Google+ integrates social services such as Google Profiles, and introduces new services identified as Circles, Hangouts and Sparks. Google+ is available as a website and on mobile devices. Sources such as The New York Times have declared it Google's biggest attempt to rival the social network Facebook, which has over 1 billion users.[not in citation given] Google+ is considered the company's fourth foray into social networking, following Google Buzz (launched 2010, retired in 2011), Google Friend Connect (launched 2008, retired by March 1, 2012) and Orkut (launched in 2004, now operated entirely by subsidiary Google Brazil).
In November 2011, Google+ was integrated into the account creation process for other Google services, such as Google Mail.According to independent analysis of its growth in December 2011, the site was adding an estimated number of 625,000 new users a day, which may total 400 million members by the end of 2012. However, on February 28, 2012 Todd Wasserman from Mashable reported Google+ users are only spending 3.3 minutes monthly on Google+ which is a downward trend from 4.8 minutes in December and 5.1 minutes in November compared to Facebook users currently spending 7.5 hours using Facebook monthly.
The service was launched on June 28, 2011, in an invitation-only "field testing" phase. The following day, existing users were allowed to invite friends who were over 18 years of age to the service to create their own accounts. This was suspended the next day due to an "insane demand" for accounts.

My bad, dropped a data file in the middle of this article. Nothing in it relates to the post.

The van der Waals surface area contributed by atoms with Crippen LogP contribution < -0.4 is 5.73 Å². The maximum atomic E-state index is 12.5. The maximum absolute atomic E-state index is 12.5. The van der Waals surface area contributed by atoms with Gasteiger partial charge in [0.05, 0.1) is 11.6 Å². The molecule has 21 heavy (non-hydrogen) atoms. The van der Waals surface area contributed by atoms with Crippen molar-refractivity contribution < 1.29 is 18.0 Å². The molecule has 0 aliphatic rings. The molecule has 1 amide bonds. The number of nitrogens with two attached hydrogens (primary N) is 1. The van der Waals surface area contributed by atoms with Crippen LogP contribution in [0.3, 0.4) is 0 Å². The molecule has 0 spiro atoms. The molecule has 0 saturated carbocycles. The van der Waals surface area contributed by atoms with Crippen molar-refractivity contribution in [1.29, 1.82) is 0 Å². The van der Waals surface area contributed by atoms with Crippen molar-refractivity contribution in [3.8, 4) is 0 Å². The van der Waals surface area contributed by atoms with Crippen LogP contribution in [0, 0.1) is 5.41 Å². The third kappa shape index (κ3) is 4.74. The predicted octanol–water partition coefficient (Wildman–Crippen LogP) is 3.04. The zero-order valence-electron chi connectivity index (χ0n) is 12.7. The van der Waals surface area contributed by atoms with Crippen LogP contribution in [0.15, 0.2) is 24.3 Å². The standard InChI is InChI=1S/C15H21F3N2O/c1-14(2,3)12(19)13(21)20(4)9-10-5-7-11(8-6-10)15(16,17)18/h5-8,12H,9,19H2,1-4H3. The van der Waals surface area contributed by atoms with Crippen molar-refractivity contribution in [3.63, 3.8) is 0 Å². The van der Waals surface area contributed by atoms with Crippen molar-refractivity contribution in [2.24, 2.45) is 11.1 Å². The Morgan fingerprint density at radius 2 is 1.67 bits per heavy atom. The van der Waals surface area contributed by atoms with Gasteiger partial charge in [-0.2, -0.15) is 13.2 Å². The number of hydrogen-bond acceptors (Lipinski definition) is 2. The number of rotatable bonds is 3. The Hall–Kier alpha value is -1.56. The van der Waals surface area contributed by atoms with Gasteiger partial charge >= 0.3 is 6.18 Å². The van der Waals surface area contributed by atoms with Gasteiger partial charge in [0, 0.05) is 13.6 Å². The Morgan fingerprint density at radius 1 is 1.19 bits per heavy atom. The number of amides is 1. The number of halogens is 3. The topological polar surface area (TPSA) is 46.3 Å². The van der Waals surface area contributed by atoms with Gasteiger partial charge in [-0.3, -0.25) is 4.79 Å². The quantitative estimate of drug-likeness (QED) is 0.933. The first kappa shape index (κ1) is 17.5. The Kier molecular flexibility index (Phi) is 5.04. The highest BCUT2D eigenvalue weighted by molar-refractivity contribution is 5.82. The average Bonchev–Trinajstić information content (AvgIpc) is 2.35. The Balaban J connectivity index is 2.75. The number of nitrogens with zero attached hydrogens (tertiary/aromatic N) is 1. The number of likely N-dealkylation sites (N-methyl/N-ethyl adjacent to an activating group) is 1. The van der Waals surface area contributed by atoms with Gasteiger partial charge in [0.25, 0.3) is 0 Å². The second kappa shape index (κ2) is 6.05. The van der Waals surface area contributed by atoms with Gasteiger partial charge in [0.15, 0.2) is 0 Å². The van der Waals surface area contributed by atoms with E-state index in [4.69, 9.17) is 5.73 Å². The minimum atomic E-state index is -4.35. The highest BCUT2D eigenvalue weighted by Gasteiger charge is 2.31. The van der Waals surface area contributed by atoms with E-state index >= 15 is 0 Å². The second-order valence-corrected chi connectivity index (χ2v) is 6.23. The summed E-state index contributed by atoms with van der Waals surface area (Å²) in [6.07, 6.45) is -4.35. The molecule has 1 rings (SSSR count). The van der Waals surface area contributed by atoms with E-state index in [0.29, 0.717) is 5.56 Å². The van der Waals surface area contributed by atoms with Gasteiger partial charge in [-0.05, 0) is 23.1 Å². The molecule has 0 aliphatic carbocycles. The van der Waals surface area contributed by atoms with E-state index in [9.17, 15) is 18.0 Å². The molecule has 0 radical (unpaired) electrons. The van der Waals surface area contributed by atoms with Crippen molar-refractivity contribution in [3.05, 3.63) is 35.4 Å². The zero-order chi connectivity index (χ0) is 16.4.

On July 14, 2011, Google announced that Google+ had reached 10 million users just two weeks after the launch of a "limited" trial phase. After four weeks in operation, it had reached 25 million unique visitors. Based on ComScore, the biggest market was theUnited States followed by India. In October 2011, the service reached 40 million users, according to Larry Page; by the end of the year Google+ had 90 million users.
On August 6, each Google+ member had 150 invitations to give out, but on September 20, 2011, Google+ was opened to everyone 18 years of age or older without the need for an invitation. After Google+ went public, users registered to Google+, but those under 18 years of age were unable to sign up for Google+.
At the initial launch, Google Apps accounts could not be used on Google+ due to lack of support for Google Profiles. On October 27, Google announced that Google+ now supports Google Apps users (if the user's domain administrator has enabled the service).
Despite experiencing high growth in the U.S and European markets, Google+ still remains unavailable in mainland China. While it is not technically "blocked", it was made impossible to use by slowing it down to a crawl.
In just under a day, the Google+ iPhone app became the most popular free application in the Apple App Store.
Early adopters of Google+ have been mostly male (71.24%). The dominant age bracket (35%) is between 25 and 34.
An August, 2011 survey estimates 13% of U.S. adults have joined Google+; it is projected to have 22% of U.S. adults in a year.
On November 7, 2011, Google launched Google+ Pages, which will let businesses connect with fans in a manner similar to Facebook Pages. These businesses will receive corporate accounts to start sharing information about themselves and invite others to join in on the conversation.